If Only Chocolate Grew on Trees
…or does it?
…By Fern Gavelek –
Mmmmmm……chocolate! Many people consider it one of the major food groups. And with good reason—it not only tastes good, but makes you feel good while boasting health benefits.
The botanical source of chocolate is cacao (pronounced ka-cow); the tree’s genus, Theobroma, is derived from Greek theo (god) and brosi (food), meaning “food of the Gods.” Theobromine, a stimulant, is an alkaloid of the cacao bean that’s used medicinally as a vasodilator (widens blood vessels), heart stimulant and diuretic.
No longer just a guilty pleasure, chocolate possesses cacao flavonoids with potent antioxidant capability. Increasing evidence confirms cacao’s ability to inhibit the oxidation of bad cholesterol (LDL) by 75 percent. These flavonoids have also been linked to immune system health.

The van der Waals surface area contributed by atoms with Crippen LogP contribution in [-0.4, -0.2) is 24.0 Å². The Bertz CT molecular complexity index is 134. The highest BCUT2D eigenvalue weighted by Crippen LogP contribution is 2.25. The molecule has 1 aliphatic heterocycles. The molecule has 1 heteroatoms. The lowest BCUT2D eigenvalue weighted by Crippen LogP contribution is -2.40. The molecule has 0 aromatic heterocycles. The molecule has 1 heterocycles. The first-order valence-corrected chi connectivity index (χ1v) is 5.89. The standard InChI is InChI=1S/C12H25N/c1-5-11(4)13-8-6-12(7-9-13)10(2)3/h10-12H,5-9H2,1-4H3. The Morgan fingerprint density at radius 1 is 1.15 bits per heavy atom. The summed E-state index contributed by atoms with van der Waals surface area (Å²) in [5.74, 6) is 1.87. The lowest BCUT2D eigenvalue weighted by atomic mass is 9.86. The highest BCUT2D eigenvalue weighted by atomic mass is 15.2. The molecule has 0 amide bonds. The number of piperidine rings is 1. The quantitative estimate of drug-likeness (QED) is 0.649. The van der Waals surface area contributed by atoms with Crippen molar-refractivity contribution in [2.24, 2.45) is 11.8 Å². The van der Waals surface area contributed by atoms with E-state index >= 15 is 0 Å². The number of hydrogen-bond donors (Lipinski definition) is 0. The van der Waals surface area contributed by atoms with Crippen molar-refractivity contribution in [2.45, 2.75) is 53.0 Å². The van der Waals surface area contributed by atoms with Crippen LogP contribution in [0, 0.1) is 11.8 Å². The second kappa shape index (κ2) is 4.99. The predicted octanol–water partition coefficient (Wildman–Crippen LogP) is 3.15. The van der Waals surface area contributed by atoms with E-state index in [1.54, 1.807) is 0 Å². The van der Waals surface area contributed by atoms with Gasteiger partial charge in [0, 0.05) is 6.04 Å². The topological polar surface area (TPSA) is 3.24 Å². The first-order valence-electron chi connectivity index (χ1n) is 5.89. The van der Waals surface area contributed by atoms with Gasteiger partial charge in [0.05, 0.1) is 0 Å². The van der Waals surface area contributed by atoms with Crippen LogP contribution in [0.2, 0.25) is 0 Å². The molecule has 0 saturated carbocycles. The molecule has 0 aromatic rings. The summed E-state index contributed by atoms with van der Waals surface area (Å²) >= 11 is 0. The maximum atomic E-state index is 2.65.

With all these attributes, it seems like everyone should be growing cacao in their backyard and whipping up a batch of chocolate once a week. Right? The reality is, first, that cacao grows best at about 20 degrees north or south of the equator, and Hawai‘i is at the far northern edge of that range. Furthermore, concocting chocolate from cacao is a measured, multi-step process.